Mass Roundup of Undocumented Immigrants Comparable to Shooting Fish in a Barrel

Remember the old “shooting fish in a barrel” simile, connoting “ridiculously easy” according to the dictionary?

It apparently dates from the 1940s, presenting the idea that while free-swimming fish have a fair shot at survival, ones that you’ve captured in a barrel are, to mix metaphors, sitting ducks. None other than Mythbusters found that “you don’t even have to be a good shot to take out a barrel of fish with a single bullet.”

The phrase also carries a suggestion that, in a country that adulates sportsmanship and a fair fight, shooting fish in a barrel demonstrates neither.

Which brings me to current U.S. immigration enforcement actions.

Per the terms of Trump’s “Presidential Executive Order: Enhancing Public Safety in the Interior of the United States,” pretty much everyone has become a top priority for removal from the United States. (In the past, criminals were the top priority, but the order redefined “crime” to include everything from crossing the border without papers to using a false Social Security Number in order to work to having been deemed, in the jaded eyes of U.S. immigration officials, a risk to public safety.)

We’re already seeing raids in workplaces, homes, and churches; denial of individual benefits that were previously granted; and reports that the National Guard will be deployed to round up undocumented immigrants.

So here’s the thing: rounding up undocumented immigrants is pathetically easy. Any number of U.S. government agencies have information on where they live. In many cases they pay taxes using a substitute number called an “ITIN” (a dead giveaway that they don’t have a real Social Security Number), have been named by their family members on immigration petitions starting the green card process for them (which petitions require an address but don’t give them any short-term rights to be in the U.S.), have obtained special drivers’ licenses in the handful of states that allow these to undocumented persons, and have been granted either DACA status or prosecutorial discretion.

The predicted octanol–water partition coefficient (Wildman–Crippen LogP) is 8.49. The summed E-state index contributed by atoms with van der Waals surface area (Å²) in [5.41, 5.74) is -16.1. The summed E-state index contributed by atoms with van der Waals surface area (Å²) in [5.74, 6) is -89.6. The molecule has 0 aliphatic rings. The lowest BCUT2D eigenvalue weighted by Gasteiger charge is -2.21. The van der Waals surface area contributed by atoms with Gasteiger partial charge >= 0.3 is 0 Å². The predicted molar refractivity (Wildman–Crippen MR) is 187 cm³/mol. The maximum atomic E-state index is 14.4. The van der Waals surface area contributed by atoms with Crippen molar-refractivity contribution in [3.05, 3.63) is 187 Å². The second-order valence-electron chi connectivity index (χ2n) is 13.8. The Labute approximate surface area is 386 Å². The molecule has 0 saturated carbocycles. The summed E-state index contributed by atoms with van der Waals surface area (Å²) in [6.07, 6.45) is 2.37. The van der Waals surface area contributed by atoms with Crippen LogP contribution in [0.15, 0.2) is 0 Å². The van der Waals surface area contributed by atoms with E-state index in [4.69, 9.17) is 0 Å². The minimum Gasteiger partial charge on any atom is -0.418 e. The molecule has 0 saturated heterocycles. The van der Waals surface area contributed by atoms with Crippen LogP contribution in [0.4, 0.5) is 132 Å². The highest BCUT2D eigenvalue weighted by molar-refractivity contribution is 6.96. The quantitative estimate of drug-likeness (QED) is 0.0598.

That last one, prosecutorial discretion, is especially important to understand in the current climate. It’s at the knife edge of the difference between President Obama’s immigration policy and that of Trump.

The Obama policy (set forth in a November 2014 memo) addressed the reality that deporting everyone in the U.S. would not only overload the system, but separate families (particularly ones that include U.S. citizen spouses or children). People who were low on the priority list could not only ask that their removal proceedings be suspended, but receive a sort of quasi-status under which they regularly reported to immigration officials and might be granted a work permit.

Now, however, that regular check-in has become the ultimate fish-in-a-barrel way to deport someone. The case of Guadalupe “Lupita” García de Rayos seems to be the first in which someone showed up for the regular meeting and was deported. Other recipients of prosecutorial discretion are already in fear, such as Jeanette Vizguerra, an immigrant mother of four who has reportedly taken refuge in a Denver church.

So what’s next? The Trump executive order hasn’t answered the question of how a system that was truly overloaded already (with years-long backlogs in U.S. immigration court, the next stop for many persons affected by this order) is going to deal with this new influx of arrested or detained persons.